What this video does so well is gets right to it, moves with a sense of purpose, not explain the same action 2-3 times, etc. Chief among those is getting right to the point and diving in. Some tutorials use up an entire minute of the viewer’s time with a channel intro and animations, going through the version, etc. It’s painful by the 2nd or 3rd video even though I want the content. The more direct and succinct each video the more a viewer can learn in a given period of time. I look forward to more videos like this!


Finally, Part 2 is done: https://youtu.be/IPXyJhIwWhY

Let me say that editing this about killed me. Recording the script and tweaking it was no problem, nor was shooting the basic footage. The problem is trying to coordinate the timing between the two; in particular, I had to do a LOT of editing to get the Shotcut-editing footage into something vaguely resembling the time frame of the narration. That problem was compounded by the fact that I jiggle and jaggle as I move the mouse around, so part of how I cut the time down on the Shotcut-editing footage was eliminating a few frames here, a few frames there, to cut out un-neccessary mouse movement. As you can see in this picture, the resulting timeline looks like the main course at a Japanese steak restaurant after the cook is finished dicing it!

I also had some “clicks” in the sound track where I was trying to match the slight hiss in background noise while waiting for something in the video track to complete … somewhat annoying, but I decided to go ahead and post this, given how long it has taken. I will make “better hissing” a goal for the future!


Love it!
Another high quality tutorial. :+1:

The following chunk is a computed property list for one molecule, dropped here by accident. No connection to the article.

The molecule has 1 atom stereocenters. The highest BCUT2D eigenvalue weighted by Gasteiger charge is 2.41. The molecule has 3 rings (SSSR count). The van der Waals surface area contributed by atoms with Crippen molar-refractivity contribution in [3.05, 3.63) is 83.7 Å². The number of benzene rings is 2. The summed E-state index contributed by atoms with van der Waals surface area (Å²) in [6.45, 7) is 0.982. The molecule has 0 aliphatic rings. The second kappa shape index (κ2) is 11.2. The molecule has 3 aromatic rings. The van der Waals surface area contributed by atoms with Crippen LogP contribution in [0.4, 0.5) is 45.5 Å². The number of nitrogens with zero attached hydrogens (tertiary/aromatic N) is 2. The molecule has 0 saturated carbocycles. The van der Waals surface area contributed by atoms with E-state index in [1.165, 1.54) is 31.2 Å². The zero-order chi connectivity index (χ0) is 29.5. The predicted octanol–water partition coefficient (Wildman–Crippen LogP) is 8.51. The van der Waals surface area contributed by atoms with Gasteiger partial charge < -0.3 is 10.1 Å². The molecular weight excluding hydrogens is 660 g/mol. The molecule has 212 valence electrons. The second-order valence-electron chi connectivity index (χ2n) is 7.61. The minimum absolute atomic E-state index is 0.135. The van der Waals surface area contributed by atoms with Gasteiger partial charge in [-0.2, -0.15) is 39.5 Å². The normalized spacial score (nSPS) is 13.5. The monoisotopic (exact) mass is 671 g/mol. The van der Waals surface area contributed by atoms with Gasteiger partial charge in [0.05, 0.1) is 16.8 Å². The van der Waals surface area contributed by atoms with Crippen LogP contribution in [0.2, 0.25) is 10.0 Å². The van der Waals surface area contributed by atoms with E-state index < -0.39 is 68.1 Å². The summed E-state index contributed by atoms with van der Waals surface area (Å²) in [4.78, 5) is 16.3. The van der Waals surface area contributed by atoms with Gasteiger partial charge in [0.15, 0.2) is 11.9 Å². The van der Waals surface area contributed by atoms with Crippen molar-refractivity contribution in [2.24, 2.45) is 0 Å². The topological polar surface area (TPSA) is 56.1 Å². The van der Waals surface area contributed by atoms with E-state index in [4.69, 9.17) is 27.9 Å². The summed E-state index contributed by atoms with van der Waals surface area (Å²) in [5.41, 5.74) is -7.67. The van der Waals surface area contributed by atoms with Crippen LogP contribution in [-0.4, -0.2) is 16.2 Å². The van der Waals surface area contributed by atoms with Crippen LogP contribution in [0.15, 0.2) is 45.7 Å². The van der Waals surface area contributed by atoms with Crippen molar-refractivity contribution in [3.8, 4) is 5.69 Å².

Glad to hear I’m not the only one who needs to do that :slight_smile:

Well, that’s bad news. I was hoping someone had the secret to moving quickly and smoothly from precise point to precise point! What a pain it was to edit out all the jiggles … but not doing that made the video even longer. :frowning:

Thanks for the affirming word!

Wow, @awake, that is a wonderful tutorial!! Worth all the blood sweat and tears. A really useful resource for users. Thank you and bravo! :+1: :grinning:

Because I sort of knew what you were doing I watched it at 2x speed (YouTube settings) and it was even then very easy to follow and very nicely paced. Great voice BTW! (to me it had a slight twinge of “Gone With The Wind” about it! LOL! :rofl: I’m guessing you’re from one of the Southern States…

Yes, synching the voice action with the on-screen action is a faff!

Thanks, jonray - high praise indeed, considering the incredible work you did on your recent tutorial!

Yes, currently living in North Carolina, and have picked up the accent. I have lived in several different places around the world, and seem to pick up the accent wherever I am. I lived for three years in Singapore and sounded slightly British, but now I’ve been in NC for more than 25 years, and the Southern twang is firmly in control. :slight_smile:

And I fully understand using 2x settings - I very rarely watch anything on YouTube at 1x settings! Whenever I have recorded a lecture for students, I always tell them to remember that they can use the speed up function, and then come back to anything that they need to slow down for.

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Very good. Thanks for sharing